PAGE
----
The writers felt that it would be more interesting if Reyes was given the Ghost Rider mantle physically rather than by making a deal "with some disembodied spirit", and decided to tie in with an older idea associated with the comic character in which the mantle is passed from one version of the Ghost Rider to another. They decided to show another Ghost Rider arrive on a motorcycle and "hand off" the mantle to Robbie, which Bell said "promised more story to come possibly, whether now or later. It also plugged into the larger universe."[7] The other Ghost Rider is only referred to as a "Good Samaritan" by Gabe in the episode,[11] but the producers hinted with the character's design and an Easter egg in the previous episode that this was the Johnny Blaze version.[12] This was later confirmed by others involved with the episode,[13][14] with Luna later attributing the lack of onscreen clarification to legal issues.[15] The producers did not intend to explore Blaze beyond his brief appearance in the episode, but Bell did state that he was no longer the Ghost Rider after passing on the Spirit of Vengeance to Reyes, saying that "there is a tradition within the comics that there's been many Ghost Riders and our take on that was they're not simultaneously a tribe of Ghost Riders but that it's passed ... That's as far as we're going to take that part."[12] The character was portrayed, uncredited, by Tom McComas during filming.[16][11]

Filming and effectsEdit

A progression of the visual effects required to show Reyes' Ghost Rider transformation, created by FuseFX

Luna said that the episode was the most challenging of the show for him to make, with the production involving "nightshoots, stunts, driving, blood and squibs".[17] To create the car crash that leads to Reyes becoming Ghost Rider, FuseFX created a CG double of the car to flip, with a lookalike car also used to drag along the ground. A digital double of Luna was created to show him come flying out of the car, which was merged with footage of Luna hanging from wires.[18][19] FuseFX also created Reyes' transformations into and from Ghost Rider,[20] CoSAFX handled the energy blasts in the episode, and Pixomondo created the visual of carbon ore materializing.[21]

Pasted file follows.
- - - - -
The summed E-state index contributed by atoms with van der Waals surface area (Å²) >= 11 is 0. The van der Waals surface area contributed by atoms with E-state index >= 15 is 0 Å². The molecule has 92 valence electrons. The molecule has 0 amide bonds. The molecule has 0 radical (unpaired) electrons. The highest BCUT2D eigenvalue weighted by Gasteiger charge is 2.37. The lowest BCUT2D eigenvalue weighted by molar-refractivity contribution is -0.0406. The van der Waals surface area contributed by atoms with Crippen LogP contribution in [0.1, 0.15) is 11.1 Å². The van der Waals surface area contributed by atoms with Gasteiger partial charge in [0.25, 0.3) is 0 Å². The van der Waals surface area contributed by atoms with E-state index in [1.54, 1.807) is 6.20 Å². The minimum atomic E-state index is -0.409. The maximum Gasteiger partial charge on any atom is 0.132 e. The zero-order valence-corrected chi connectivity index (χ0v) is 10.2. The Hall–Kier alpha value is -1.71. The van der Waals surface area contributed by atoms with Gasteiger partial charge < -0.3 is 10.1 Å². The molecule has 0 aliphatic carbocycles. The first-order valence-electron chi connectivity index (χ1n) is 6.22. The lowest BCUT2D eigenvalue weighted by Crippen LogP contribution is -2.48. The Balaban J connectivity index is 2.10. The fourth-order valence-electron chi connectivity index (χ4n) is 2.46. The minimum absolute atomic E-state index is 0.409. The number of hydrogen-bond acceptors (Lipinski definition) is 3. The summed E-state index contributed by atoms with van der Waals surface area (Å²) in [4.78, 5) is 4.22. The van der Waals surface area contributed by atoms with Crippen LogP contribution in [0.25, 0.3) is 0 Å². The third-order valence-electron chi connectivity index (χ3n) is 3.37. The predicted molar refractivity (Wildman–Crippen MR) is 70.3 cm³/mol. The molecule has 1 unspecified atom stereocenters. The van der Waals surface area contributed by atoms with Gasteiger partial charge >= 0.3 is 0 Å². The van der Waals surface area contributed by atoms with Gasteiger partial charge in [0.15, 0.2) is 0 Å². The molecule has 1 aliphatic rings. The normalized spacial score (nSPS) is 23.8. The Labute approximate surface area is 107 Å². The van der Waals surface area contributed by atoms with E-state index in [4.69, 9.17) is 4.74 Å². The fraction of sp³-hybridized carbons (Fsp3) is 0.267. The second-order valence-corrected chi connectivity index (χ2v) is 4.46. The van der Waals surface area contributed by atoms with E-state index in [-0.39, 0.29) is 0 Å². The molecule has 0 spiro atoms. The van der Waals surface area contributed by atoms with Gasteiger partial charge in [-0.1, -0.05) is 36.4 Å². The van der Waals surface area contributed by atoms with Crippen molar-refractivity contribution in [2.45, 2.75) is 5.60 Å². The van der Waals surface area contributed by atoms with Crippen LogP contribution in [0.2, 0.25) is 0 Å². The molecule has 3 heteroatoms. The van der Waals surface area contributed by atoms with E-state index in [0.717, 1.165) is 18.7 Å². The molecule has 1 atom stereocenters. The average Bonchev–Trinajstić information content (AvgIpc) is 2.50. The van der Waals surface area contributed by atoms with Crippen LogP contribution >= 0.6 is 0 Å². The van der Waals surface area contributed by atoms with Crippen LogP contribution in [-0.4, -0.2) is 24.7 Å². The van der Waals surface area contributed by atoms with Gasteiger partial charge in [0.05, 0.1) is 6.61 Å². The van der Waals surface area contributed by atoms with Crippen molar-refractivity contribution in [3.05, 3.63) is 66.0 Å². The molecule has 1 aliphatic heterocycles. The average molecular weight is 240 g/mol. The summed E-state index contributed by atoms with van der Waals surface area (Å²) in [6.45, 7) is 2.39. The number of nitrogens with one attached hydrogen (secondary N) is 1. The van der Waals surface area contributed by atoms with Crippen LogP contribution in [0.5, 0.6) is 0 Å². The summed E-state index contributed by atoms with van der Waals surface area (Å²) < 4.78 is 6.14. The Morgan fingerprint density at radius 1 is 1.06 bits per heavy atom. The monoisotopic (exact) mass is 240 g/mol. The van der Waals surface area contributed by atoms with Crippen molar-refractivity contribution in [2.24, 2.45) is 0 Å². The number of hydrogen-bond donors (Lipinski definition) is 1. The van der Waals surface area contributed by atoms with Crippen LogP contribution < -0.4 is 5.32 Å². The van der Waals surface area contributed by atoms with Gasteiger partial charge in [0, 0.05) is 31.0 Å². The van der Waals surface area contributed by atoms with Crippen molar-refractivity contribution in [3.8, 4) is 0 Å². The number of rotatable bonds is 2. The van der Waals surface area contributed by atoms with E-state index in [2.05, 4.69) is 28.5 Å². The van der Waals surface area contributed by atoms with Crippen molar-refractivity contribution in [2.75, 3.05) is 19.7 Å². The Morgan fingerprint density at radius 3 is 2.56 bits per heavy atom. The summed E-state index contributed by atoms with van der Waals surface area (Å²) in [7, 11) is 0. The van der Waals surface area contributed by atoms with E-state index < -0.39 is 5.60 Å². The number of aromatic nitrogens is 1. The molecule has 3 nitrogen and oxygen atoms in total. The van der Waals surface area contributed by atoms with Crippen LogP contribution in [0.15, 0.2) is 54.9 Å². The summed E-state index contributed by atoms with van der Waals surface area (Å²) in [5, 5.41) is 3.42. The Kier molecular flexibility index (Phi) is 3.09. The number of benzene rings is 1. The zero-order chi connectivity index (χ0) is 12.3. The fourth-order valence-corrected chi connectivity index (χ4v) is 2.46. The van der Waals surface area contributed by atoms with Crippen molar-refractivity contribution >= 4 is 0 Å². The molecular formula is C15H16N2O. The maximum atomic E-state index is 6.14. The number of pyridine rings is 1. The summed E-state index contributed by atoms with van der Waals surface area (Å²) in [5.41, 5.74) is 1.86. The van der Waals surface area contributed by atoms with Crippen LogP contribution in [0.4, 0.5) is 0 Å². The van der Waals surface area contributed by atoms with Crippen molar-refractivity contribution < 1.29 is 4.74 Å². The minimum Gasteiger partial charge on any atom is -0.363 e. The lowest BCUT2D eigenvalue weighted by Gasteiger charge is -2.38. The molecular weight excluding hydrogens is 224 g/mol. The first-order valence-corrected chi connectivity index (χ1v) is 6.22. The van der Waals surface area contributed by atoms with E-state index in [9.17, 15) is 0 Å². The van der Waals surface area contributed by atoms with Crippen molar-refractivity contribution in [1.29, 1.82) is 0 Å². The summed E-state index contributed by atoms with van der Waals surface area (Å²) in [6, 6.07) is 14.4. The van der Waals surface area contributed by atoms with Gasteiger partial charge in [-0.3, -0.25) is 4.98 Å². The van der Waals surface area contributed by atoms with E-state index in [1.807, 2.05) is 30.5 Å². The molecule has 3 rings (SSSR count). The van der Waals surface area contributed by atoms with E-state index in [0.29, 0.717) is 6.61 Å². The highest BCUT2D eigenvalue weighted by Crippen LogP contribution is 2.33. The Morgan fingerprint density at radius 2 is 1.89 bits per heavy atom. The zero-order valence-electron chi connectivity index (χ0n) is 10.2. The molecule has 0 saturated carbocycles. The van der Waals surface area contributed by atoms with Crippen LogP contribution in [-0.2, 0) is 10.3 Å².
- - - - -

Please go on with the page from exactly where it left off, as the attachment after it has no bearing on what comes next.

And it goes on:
Marvel Cinematic Universe tie-insEdit

In March 2016, executive producer Maurissa Tancharoen had stated that there was a possibility the season could continue the story of the MCU series Agent Carter in some way,[22] given it was not renewed for the 2016–17 season.[23] This episode reveals that the Momentum Energy Labs group introduced in the season and tied to Eli Morrow is actually a successor to the Isodyne Energy company from the second season of Agent Carter.[24] Additionally, with the appearance of Johnny Blaze, the episode introduces that character to the MCU.[11][12] The character had previously been adapted into the Sony films Ghost Rider and Ghost Rider: Spirit of Vengeance, starring Nicolas Cage as Blaze,[15] which the series had otherwise been trying to distance itself from.[25]


"The Good Samaritan" was first aired in the United States on ABC on November 1, 2016.[5] It began streaming on Netflix, along with the rest of the fourth season, on June 15, 2017.[26]



In the United States the episode received a 0.8/3 percent share among adults between the ages of 18 and 49, meaning that it was seen by 0.8 percent of all households, and 3 percent of all of those watching television at the time of the broadcast. It was watched by 2.43 million viewers.[27] Within a week of its release, "The Good Samaritan" had been watched by 4.57 million U.S. viewers,[28] just above the season average of 4.22 million.[29]

Critical responseEdit